We use similarity detection software to detect potential instances of plagiarism or other forms of academic integrity breach. If such matches indicate evidence of plagiarism or other forms of academic integrity breaches, your teacher is required to report your work for further investigation.

You may only use artificial intelligence and writing assistance tools in assessment tasks if you are permitted to by your unit coordinator, and if you do use them, you must also acknowledge this in your work, either in a footnote or an acknowledgement section.

Studiosity is permitted for postgraduate units unless otherwise indicated by the unit coordinator. The use of this service must be acknowledged in your submission.

Simple extensions

If you encounter a problem submitting your work on time, you may be able to apply for an extension of five calendar days through a simple extension.  The application process will be different depending on the type of assessment and extensions cannot be granted for some assessment types like exams.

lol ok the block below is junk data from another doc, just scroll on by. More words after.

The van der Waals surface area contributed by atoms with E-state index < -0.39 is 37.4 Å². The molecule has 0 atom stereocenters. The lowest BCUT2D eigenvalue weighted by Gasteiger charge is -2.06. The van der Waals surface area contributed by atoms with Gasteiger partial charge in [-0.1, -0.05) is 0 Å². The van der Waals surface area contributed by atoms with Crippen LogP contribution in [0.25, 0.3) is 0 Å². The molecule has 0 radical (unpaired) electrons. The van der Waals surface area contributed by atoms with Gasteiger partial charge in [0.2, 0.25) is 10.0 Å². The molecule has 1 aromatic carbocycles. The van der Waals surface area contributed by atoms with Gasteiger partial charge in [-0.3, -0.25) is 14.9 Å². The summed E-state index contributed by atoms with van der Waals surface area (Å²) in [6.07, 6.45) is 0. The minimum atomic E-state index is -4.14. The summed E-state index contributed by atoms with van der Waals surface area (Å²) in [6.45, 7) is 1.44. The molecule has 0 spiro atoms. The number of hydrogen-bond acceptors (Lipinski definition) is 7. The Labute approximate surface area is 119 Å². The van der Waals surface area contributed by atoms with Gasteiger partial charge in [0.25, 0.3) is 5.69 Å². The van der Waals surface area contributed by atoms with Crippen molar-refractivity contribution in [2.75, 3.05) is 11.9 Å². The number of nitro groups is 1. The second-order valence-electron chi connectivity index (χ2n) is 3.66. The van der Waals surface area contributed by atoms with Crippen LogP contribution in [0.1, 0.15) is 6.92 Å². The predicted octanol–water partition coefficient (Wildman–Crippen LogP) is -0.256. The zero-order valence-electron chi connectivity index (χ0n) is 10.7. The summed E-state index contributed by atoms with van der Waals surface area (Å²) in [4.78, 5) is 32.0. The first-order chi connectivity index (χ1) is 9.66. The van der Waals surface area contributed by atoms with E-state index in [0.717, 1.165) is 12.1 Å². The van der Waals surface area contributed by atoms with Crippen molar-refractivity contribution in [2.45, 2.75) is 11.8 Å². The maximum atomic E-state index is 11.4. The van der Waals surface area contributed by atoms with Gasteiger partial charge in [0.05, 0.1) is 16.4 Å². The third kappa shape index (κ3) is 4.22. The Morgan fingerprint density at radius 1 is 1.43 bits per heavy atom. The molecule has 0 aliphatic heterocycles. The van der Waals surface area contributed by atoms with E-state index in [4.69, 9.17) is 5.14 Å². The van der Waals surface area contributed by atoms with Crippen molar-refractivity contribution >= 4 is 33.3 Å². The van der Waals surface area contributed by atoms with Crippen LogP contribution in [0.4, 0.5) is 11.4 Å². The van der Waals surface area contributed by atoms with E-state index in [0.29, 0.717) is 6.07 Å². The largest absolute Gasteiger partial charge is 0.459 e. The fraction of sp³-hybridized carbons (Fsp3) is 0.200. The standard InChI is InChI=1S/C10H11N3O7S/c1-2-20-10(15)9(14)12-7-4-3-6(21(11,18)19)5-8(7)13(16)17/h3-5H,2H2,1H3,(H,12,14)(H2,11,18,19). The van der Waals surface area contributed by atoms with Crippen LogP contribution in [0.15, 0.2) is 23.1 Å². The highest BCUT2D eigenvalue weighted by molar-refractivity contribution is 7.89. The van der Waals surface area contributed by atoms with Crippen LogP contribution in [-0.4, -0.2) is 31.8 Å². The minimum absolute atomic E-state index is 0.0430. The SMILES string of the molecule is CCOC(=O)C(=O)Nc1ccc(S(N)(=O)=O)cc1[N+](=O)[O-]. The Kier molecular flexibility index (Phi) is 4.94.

Special consideration

If exceptional circumstances mean you can’t complete an assessment, you need consideration for a longer period of time, or if you have essential commitments which impact your performance in an assessment, you may be eligible for special consideration or special arrangements.

Special consideration applications will not be affected by a simple extension application.

Using AI responsibly

Co-created with students, AI in Education includes lots of helpful examples of how students use generative AI tools to support their learning. It explains how generative AI works, the different tools available and how to use them responsibly and productively.

WK Topic Learning activity Learning outcomes